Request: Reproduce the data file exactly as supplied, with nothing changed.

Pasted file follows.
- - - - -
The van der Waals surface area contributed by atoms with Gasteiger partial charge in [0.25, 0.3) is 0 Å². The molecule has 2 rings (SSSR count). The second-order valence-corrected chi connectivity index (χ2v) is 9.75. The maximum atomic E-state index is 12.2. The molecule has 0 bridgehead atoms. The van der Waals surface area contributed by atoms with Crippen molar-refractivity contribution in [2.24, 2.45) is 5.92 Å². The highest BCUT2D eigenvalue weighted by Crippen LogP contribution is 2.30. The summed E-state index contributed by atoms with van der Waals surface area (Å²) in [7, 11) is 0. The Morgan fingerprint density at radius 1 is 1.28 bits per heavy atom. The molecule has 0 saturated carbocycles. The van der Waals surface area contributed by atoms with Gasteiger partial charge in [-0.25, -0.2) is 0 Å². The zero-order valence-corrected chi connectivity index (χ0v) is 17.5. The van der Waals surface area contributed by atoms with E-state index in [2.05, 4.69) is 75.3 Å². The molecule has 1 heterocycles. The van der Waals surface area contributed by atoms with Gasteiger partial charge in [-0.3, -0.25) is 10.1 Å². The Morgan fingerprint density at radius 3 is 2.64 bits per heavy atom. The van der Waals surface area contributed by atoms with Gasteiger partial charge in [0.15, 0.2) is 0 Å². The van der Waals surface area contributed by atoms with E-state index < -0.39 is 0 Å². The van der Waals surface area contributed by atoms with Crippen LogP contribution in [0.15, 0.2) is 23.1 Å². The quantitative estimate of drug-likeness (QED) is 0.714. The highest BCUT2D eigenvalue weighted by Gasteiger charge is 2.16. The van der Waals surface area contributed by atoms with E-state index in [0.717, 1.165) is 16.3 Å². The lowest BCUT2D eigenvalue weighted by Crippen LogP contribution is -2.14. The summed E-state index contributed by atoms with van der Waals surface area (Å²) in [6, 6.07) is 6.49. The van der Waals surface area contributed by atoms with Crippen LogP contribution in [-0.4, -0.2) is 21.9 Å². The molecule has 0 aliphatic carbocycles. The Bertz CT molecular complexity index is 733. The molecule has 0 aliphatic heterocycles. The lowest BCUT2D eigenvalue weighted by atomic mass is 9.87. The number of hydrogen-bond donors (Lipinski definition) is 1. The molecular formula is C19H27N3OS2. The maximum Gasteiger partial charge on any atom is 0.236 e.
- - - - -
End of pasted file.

The van der Waals surface area contributed by atoms with Gasteiger partial charge in [0.25, 0.3) is 0 Å². The molecule has 2 rings (SSSR count). The second-order valence-corrected chi connectivity index (χ2v) is 9.75. The maximum atomic E-state index is 12.2. The molecule has 0 bridgehead atoms. The van der Waals surface area contributed by atoms with Crippen molar-refractivity contribution in [2.24, 2.45) is 5.92 Å². The highest BCUT2D eigenvalue weighted by Crippen LogP contribution is 2.30. The summed E-state index contributed by atoms with van der Waals surface area (Å²) in [7, 11) is 0. The Morgan fingerprint density at radius 1 is 1.28 bits per heavy atom. The molecule has 0 saturated carbocycles. The van der Waals surface area contributed by atoms with Gasteiger partial charge in [-0.25, -0.2) is 0 Å². The zero-order valence-corrected chi connectivity index (χ0v) is 17.5. The van der Waals surface area contributed by atoms with E-state index in [2.05, 4.69) is 75.3 Å². The molecule has 1 heterocycles. The van der Waals surface area contributed by atoms with Gasteiger partial charge in [-0.3, -0.25) is 10.1 Å². The Morgan fingerprint density at radius 3 is 2.64 bits per heavy atom. The van der Waals surface area contributed by atoms with Gasteiger partial charge in [0.15, 0.2) is 0 Å². The van der Waals surface area contributed by atoms with E-state index < -0.39 is 0 Å². The van der Waals surface area contributed by atoms with Crippen LogP contribution in [0.15, 0.2) is 23.1 Å². The quantitative estimate of drug-likeness (QED) is 0.714. The highest BCUT2D eigenvalue weighted by Gasteiger charge is 2.16. The van der Waals surface area contributed by atoms with E-state index in [0.717, 1.165) is 16.3 Å². The lowest BCUT2D eigenvalue weighted by Crippen LogP contribution is -2.14. The summed E-state index contributed by atoms with van der Waals surface area (Å²) in [6, 6.07) is 6.49. The van der Waals surface area contributed by atoms with Crippen LogP contribution in [-0.4, -0.2) is 21.9 Å². The molecule has 0 aliphatic carbocycles. The Bertz CT molecular complexity index is 733. The molecule has 0 aliphatic heterocycles. The lowest BCUT2D eigenvalue weighted by atomic mass is 9.87. The number of hydrogen-bond donors (Lipinski definition) is 1. The molecular formula is C19H27N3OS2. The maximum Gasteiger partial charge on any atom is 0.236 e.